checking

Choosing the right checking account

a pen and a check
Highlights
  • Many banks offer an array of checking account options.
  • Knowing your spending habits can help you zero in on the best choices.
  • Many accounts are free for customers who agree to specific terms.

Want to open a checking account? There is a dizzying array of options from which to choose.

Sorting through bank and checking account options can be daunting and confusing. Some accounts charge monthly maintenance fees, while others limit check writing. One account may offer free overdraft protection, while another dangles the promise of free checks.

When choosing a checking account, consider your banking habits and preferences and try to match them with an account's features, financial experts say.

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"Keep in mind how you tend to manage your money," says Todd Barnhart, senior vice president of retail banking at Pittsburgh-based PNC Financial Services Group, operator of PNC Bank.

Selecting a bank

Before choosing a specific type of checking account, you'll need to select a bank. It's important to think about your lifestyle when making this choice.

For example, Adam Isler, client services director with PNT Marketing Services in New York, says convenience of access to the bank's branches or ATMs is an important feature to consider.

If you travel frequently outside your hometown for work or leisure, it may be essential to open a checking account at a bank with an extensive ATM network you can tap both within and outside your hometown.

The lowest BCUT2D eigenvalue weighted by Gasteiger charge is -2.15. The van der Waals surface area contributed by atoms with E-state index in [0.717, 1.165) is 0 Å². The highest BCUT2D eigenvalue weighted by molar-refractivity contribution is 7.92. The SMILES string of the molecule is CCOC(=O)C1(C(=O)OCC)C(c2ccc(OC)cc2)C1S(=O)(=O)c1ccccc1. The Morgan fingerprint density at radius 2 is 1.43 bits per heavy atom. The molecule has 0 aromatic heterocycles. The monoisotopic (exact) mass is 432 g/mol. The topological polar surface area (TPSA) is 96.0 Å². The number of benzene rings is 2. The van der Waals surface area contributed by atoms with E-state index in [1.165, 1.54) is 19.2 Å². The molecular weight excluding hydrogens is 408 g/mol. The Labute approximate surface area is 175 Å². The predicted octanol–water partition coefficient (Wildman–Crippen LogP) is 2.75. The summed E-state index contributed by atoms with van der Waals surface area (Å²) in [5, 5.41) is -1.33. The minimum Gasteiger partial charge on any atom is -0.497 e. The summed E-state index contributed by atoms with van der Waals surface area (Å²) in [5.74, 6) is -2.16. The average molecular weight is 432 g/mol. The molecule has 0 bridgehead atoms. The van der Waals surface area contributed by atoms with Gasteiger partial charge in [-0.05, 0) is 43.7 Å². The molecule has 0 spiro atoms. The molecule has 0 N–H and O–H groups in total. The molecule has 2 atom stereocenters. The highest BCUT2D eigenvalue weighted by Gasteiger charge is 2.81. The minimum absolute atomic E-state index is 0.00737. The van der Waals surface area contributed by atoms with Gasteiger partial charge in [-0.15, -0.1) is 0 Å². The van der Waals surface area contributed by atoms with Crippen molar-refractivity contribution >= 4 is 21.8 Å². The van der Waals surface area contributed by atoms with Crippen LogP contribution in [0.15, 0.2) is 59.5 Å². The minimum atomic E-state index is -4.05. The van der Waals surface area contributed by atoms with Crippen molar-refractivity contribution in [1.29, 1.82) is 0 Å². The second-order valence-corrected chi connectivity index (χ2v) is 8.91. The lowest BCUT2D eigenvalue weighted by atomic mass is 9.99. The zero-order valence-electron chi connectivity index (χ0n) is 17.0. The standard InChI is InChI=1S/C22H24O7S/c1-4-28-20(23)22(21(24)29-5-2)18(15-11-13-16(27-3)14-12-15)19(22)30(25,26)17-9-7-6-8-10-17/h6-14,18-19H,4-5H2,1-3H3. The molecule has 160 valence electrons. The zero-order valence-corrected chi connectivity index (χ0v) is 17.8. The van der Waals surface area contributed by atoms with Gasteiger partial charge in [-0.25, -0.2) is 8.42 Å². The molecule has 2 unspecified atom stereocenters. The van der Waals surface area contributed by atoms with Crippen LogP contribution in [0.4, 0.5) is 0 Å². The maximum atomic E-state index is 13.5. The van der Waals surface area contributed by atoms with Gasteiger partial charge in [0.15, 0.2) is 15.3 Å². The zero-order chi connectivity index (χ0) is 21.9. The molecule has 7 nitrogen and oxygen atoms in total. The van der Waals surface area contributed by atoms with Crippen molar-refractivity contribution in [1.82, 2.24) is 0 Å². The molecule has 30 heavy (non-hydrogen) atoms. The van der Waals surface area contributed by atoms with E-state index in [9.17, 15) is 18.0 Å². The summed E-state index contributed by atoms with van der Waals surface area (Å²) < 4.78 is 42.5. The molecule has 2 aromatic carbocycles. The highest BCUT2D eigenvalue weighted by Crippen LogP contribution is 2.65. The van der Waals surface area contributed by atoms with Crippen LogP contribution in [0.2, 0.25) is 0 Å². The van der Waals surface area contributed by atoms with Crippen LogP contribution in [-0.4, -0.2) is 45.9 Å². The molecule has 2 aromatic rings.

Mike McGervey, a Certified Financial Planner and president of McGervey Wealth Management in Canton, Ohio, says it could be valuable to have your checking account with a bank that has ATM partnerships with retailers or gas stations. This will give you more places to make no-fee withdrawals.

"Little things like that can go a long way, whether you have much money or not," say McGervey.

Choosing an account

Once you've narrowed your options down to a few banks, consider the checking account options these prospective banks offer. Match the account options against a list of features most important to you.

This process may be especially daunting for some customers. A surprising percentage of people lack basic skills to maintain a checking account, says Ryan Pinney, a Chartered Senior Financial Planner in Roseville, Calif., with Pinney Insurance, a financial services and insurance brokerage.

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As part of the FDIC's "Money Smart" national financial education program, Pinney teaches adults and high school youths how to pick a checking account and properly manage it.

"You have to understand how to balance a checking ledger," Pinney says. "You have to know how much is going in and coming out so you don't bounce a check."

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